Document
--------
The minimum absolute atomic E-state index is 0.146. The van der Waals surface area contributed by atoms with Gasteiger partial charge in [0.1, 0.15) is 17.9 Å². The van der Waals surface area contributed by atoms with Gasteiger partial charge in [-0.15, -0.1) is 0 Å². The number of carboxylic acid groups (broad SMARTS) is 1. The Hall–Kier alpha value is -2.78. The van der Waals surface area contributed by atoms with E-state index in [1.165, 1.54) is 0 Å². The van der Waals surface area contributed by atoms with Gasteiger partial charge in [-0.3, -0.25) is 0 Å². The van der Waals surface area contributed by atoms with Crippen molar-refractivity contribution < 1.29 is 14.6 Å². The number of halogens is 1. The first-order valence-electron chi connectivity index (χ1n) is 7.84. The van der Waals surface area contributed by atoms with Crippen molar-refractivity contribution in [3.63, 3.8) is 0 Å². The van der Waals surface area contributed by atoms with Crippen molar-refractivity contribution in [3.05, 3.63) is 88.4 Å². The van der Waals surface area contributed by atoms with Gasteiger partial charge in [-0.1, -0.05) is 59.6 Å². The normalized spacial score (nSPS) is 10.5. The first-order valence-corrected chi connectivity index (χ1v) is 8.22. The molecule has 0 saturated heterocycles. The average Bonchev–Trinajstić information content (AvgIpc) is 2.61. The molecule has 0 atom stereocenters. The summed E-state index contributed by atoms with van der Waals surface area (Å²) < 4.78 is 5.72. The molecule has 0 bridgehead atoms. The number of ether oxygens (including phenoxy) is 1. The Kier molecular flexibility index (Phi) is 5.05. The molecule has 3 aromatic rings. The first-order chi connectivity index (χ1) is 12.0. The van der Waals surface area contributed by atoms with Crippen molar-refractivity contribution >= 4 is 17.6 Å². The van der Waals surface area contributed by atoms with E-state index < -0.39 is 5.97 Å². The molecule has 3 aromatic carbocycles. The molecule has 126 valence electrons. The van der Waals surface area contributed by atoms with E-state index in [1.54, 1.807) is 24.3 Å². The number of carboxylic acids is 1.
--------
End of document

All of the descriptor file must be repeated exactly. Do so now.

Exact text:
The minimum absolute atomic E-state index is 0.146. The van der Waals surface area contributed by atoms with Gasteiger partial charge in [0.1, 0.15) is 17.9 Å². The van der Waals surface area contributed by atoms with Gasteiger partial charge in [-0.15, -0.1) is 0 Å². The number of carboxylic acid groups (broad SMARTS) is 1. The Hall–Kier alpha value is -2.78. The van der Waals surface area contributed by atoms with E-state index in [1.165, 1.54) is 0 Å². The van der Waals surface area contributed by atoms with Gasteiger partial charge in [-0.3, -0.25) is 0 Å². The van der Waals surface area contributed by atoms with Crippen molar-refractivity contribution < 1.29 is 14.6 Å². The number of halogens is 1. The first-order valence-electron chi connectivity index (χ1n) is 7.84. The van der Waals surface area contributed by atoms with Crippen molar-refractivity contribution in [3.63, 3.8) is 0 Å². The van der Waals surface area contributed by atoms with Crippen molar-refractivity contribution in [3.05, 3.63) is 88.4 Å². The van der Waals surface area contributed by atoms with Gasteiger partial charge in [-0.1, -0.05) is 59.6 Å². The normalized spacial score (nSPS) is 10.5. The first-order valence-corrected chi connectivity index (χ1v) is 8.22. The molecule has 0 saturated heterocycles. The average Bonchev–Trinajstić information content (AvgIpc) is 2.61. The molecule has 0 atom stereocenters. The summed E-state index contributed by atoms with van der Waals surface area (Å²) < 4.78 is 5.72. The molecule has 0 bridgehead atoms. The number of ether oxygens (including phenoxy) is 1. The Kier molecular flexibility index (Phi) is 5.05. The molecule has 3 aromatic rings. The first-order chi connectivity index (χ1) is 12.0. The van der Waals surface area contributed by atoms with Crippen molar-refractivity contribution >= 4 is 17.6 Å². The van der Waals surface area contributed by atoms with E-state index < -0.39 is 5.97 Å². The molecule has 3 aromatic carbocycles. The molecule has 126 valence electrons. The van der Waals surface area contributed by atoms with E-state index in [1.54, 1.807) is 24.3 Å². The number of carboxylic acids is 1.